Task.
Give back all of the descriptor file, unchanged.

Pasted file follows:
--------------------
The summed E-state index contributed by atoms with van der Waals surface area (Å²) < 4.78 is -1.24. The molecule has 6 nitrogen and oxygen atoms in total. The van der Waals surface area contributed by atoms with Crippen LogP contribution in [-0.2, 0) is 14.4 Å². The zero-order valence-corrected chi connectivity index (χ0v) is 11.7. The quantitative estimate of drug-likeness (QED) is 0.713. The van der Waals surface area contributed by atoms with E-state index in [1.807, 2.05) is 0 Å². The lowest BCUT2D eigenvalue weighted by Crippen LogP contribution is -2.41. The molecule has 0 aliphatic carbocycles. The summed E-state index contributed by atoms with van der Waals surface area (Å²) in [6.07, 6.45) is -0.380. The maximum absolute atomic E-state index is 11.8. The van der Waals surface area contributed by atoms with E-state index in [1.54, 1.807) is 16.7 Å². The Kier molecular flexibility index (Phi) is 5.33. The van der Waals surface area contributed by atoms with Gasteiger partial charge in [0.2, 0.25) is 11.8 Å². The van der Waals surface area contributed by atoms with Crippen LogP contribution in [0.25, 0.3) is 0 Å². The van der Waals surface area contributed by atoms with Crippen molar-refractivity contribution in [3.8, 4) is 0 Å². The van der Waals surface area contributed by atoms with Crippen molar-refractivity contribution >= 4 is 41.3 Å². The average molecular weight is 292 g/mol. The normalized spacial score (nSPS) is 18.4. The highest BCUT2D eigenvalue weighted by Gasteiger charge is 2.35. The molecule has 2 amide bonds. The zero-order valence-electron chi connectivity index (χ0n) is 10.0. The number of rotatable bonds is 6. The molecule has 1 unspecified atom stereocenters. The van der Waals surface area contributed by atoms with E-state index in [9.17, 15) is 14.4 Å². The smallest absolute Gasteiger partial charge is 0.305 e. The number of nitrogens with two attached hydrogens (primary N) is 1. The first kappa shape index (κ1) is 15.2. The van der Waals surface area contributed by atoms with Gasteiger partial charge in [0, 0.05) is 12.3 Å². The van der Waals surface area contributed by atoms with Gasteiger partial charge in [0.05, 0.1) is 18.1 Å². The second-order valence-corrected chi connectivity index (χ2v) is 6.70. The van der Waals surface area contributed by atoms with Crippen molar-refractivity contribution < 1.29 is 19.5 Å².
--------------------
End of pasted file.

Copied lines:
The summed E-state index contributed by atoms with van der Waals surface area (Å²) < 4.78 is -1.24. The molecule has 6 nitrogen and oxygen atoms in total. The van der Waals surface area contributed by atoms with Crippen LogP contribution in [-0.2, 0) is 14.4 Å². The zero-order valence-corrected chi connectivity index (χ0v) is 11.7. The quantitative estimate of drug-likeness (QED) is 0.713. The van der Waals surface area contributed by atoms with E-state index in [1.807, 2.05) is 0 Å². The lowest BCUT2D eigenvalue weighted by Crippen LogP contribution is -2.41. The molecule has 0 aliphatic carbocycles. The summed E-state index contributed by atoms with van der Waals surface area (Å²) in [6.07, 6.45) is -0.380. The maximum absolute atomic E-state index is 11.8. The van der Waals surface area contributed by atoms with E-state index in [1.54, 1.807) is 16.7 Å². The Kier molecular flexibility index (Phi) is 5.33. The van der Waals surface area contributed by atoms with Gasteiger partial charge in [0.2, 0.25) is 11.8 Å². The van der Waals surface area contributed by atoms with Crippen LogP contribution in [0.25, 0.3) is 0 Å². The van der Waals surface area contributed by atoms with Crippen molar-refractivity contribution in [3.8, 4) is 0 Å². The van der Waals surface area contributed by atoms with Crippen molar-refractivity contribution >= 4 is 41.3 Å². The average molecular weight is 292 g/mol. The normalized spacial score (nSPS) is 18.4. The highest BCUT2D eigenvalue weighted by Gasteiger charge is 2.35. The molecule has 2 amide bonds. The zero-order valence-electron chi connectivity index (χ0n) is 10.0. The number of rotatable bonds is 6. The molecule has 1 unspecified atom stereocenters. The van der Waals surface area contributed by atoms with E-state index in [9.17, 15) is 14.4 Å². The smallest absolute Gasteiger partial charge is 0.305 e. The number of nitrogens with two attached hydrogens (primary N) is 1. The first kappa shape index (κ1) is 15.2. The van der Waals surface area contributed by atoms with Gasteiger partial charge in [0, 0.05) is 12.3 Å². The van der Waals surface area contributed by atoms with Gasteiger partial charge in [0.05, 0.1) is 18.1 Å². The second-order valence-corrected chi connectivity index (χ2v) is 6.70. The van der Waals surface area contributed by atoms with Crippen molar-refractivity contribution < 1.29 is 19.5 Å².